It took about 4 years and 364 days for the Bills executives to catch up with the feelings of the Buffalo fan base with regard to the Toronto series. Publicly, at least.
With Russ Brandon noting that there appears to be a distinct competitive disadvantage to the Bills playing a late-season home game in the domed Rogers Centre each season, perhaps a change is coming for the recently renewed series. While fans are hoping for the best, I doubt the Bills are willing to turn away from the massive check that Rogers has cut them in order to get those regular season games.
There’s probably a good chance that there is a massive penalty that would need to be paid by either party if they decided to walk away, so I’d quell any thoughts of the remaining games being cancelled at this point.
But that doesn’t mean the Bills won’t be working to find a better working relationship with what has become little more than a joke of a cash grab for the organization. There are a few different ways that the Bills and Rogers could work to adjust and fix what has quickly deteriorated into a poorly attended, non-partisan yearly event that typically serves as the cherry on top of Buffalo’s annual playoff elimination.
The most preferable option would be to come to an amicable split, allow Rogers to take back any remaining funds that would be attached to the games that were still set to be played and allow the Bills to take their home games back. This is obviously a long shot as the legal eagles on both sides of the table most certainly wrote in some sort of cancellation clause which would prevent either side from terminating the deal. Read more…
A funny thing has happened in the past month-and-a-half. Since sacrificing three major pieces to obtain Thomas Vanek from the Sabres, the Islanders have been in a veritable tail spin; a tail spin that has taken them to just a handful of points away from the Sabres home in the NHL’s basement.
New York’s descent to the bottom of the Metro Division and NHL standings have left the organization, Garth Snow specifically, in a precarious situation as the rest of this season unfolds. Despite the massive shortcomings in the Metro Division, it would appear that the Islanders are dead in the water with regard to the Eastern Conference playoff picture. That leaves them just a few points from the basement and the potential to land a top-five pick based on their spot in the lottery. But with the Islanders due to fork over a first round pick to Buffalo in exchange for Vanek, Snow and his staff will need to determine if they want to lose a potential first round pick this year or miss out on what could be a very valuable chip in the Connor McDavid sweepstakes.
When the Vanek trade went through, determining which pick would turn Snow from saving to sacrificing his 2015 pick was a hot topic of conversation. However, talking about what Snow’s train of thought would be with a pick in the five-to-eight range is much different than if the Islanders are picking in the top three. The former being the more popular train of thought as a late slide out of playoff contention seemed like it could be the most likely scenario the Sabres would find themselves in terms of snagging a second first round pick this year.
With the Islanders struggling as badly as they have, a few more factors come into play with regard to their next two first round picks. Read more…
Earlier in the summer I took the time to project who I felt would be donning the red, white and blue for the United States in the 2014 Olympic Games. With a quarter of the NHL season in the books there is a potential for a number of players to have cemented their spots or even opened the eyes of the USA Hockey executive team.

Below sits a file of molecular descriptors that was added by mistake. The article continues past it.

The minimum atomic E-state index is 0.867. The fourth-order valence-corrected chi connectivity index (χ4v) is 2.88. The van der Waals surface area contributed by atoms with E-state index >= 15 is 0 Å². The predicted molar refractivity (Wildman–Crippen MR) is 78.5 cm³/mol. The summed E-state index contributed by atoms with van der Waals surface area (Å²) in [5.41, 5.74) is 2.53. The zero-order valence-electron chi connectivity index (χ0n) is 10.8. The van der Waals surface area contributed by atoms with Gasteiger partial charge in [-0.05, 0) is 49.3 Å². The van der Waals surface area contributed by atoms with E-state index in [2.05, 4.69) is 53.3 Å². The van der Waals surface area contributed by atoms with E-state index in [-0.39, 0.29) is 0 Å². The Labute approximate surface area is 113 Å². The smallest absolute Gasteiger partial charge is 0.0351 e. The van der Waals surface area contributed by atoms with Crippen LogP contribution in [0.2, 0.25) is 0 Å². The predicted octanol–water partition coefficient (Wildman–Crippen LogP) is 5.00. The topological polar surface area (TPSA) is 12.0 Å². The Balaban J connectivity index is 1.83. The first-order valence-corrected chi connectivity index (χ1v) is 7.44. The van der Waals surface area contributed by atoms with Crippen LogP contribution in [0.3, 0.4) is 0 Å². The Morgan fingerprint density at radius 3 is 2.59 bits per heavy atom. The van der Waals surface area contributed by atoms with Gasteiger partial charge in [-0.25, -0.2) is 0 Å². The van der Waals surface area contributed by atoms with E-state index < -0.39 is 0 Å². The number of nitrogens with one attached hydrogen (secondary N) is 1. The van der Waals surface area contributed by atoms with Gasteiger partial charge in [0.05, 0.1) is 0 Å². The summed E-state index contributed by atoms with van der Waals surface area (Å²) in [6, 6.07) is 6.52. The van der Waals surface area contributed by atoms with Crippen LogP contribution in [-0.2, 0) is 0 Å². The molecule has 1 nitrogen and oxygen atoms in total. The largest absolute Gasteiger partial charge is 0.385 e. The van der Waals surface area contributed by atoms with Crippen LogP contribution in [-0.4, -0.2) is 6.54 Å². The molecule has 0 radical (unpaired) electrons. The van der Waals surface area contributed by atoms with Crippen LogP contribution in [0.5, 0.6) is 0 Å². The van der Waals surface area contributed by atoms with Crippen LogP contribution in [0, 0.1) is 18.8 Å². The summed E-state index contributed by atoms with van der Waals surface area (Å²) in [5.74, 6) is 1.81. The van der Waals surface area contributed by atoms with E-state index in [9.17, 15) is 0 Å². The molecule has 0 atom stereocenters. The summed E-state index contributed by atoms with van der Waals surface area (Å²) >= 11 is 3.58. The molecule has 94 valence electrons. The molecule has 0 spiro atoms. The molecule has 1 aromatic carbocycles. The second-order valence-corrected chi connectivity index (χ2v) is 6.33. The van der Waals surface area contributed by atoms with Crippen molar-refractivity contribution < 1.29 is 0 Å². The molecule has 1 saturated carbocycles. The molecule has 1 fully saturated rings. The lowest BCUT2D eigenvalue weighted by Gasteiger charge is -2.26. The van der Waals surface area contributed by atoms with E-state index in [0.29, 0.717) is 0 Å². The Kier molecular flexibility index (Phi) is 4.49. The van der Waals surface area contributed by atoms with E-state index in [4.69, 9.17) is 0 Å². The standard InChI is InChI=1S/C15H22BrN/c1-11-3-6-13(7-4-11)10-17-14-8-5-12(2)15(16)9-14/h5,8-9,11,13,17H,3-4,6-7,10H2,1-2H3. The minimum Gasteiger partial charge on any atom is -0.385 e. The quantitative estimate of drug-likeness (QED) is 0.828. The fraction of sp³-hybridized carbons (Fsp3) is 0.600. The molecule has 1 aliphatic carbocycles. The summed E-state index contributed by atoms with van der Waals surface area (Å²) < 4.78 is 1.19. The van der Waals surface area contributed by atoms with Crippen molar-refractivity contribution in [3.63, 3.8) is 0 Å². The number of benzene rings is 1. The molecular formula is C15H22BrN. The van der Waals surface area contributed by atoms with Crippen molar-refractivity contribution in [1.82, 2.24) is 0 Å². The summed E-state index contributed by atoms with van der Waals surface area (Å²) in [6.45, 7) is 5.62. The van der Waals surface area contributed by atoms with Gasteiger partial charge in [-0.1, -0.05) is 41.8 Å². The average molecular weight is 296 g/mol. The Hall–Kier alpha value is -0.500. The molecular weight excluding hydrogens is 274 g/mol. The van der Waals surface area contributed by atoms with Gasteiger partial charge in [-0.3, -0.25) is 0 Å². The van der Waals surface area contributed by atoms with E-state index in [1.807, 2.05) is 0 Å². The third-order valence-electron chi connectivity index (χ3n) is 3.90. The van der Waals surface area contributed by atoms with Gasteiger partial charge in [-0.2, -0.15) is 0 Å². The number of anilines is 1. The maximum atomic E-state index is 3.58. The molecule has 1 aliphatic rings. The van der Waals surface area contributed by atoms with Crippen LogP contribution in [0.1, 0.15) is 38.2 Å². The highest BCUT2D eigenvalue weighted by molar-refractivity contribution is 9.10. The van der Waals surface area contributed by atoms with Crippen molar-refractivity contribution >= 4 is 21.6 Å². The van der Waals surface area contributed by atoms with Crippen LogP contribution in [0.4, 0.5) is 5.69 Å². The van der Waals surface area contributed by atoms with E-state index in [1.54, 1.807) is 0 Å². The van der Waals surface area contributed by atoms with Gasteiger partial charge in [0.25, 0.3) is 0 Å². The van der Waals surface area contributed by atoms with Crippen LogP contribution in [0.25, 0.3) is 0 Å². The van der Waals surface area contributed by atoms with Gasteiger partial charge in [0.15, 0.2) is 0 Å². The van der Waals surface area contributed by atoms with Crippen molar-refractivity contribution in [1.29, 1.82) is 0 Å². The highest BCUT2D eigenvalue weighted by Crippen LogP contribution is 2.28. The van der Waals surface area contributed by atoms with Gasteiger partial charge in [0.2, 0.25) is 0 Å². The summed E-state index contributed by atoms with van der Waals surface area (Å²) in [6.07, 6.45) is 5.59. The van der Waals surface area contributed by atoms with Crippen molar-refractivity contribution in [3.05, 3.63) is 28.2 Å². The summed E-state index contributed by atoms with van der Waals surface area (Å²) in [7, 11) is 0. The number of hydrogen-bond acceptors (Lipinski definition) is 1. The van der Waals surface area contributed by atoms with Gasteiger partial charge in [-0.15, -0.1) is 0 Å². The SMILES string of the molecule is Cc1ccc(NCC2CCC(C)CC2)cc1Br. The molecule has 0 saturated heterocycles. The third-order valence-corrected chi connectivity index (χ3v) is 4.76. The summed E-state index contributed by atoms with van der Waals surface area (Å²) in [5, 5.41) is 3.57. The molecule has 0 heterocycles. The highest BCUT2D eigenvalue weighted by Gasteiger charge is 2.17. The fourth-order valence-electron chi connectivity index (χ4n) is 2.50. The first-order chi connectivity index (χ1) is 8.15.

Considering the US doesn’t have the mountain of talent that is touted by the Canadians to pull from, there are more than a few assumed locks for the team. Patrick Kane and Phil Kessel are both enjoying strong starts to the season and will certainly be counted upon to continue their elite scoring ways in Sochi. The story remains the same for many of the forwards I assumed would be making the squad.
What it will likely come down to is who has the strongest resume as the games near. While the orientation camp and preseason rosters were based on career resumes and the assumed growth of players, others have shot out of the gates and bear watching as the season progresses. Due to that, there is likely to be some shuffling amongst the names who already were considered favorites.
Max Pacioretty has only played 15 games and has accounted for nine points (7+2) in that span. His absence from the lineup and the slower start could bump him off the roster as could be the case for James Van Riemsdyk. He has 16 points (9+7) in 22 games and has a natural chemistry with Kessel, but he could also be supplanted by a new face should the executive staff go with who is playing best.
JVR is probably more of a longshot to be left off the roster than to make it at this point and Ryan Callahan’s injury issues to start the year and Dustin Brown’s unimpressive offensive output won’t win them many favorites. However, Brown and Callahan both serve incredibly well in a checking and leadership role, which will likely cement their spot on the roster.
My original roster only accounted for 13 forwards and seven defensemen as I didn’t account for the two extra roster spots made available for this year’s games. Given that my original roster now has two gift openings, there isn’t nearly as much trouble trying to narrow down who should and shouldn’t be packing up for Russia.
The players who have motivated me to revisit my picks include; Jason Pominville (13 goals already), TJ Oshie (21 points) along with a few others who I originally considered little more than darkhorse candidates (Alex Galchenyuk, Brandon Dubinsky and Cam Fowler).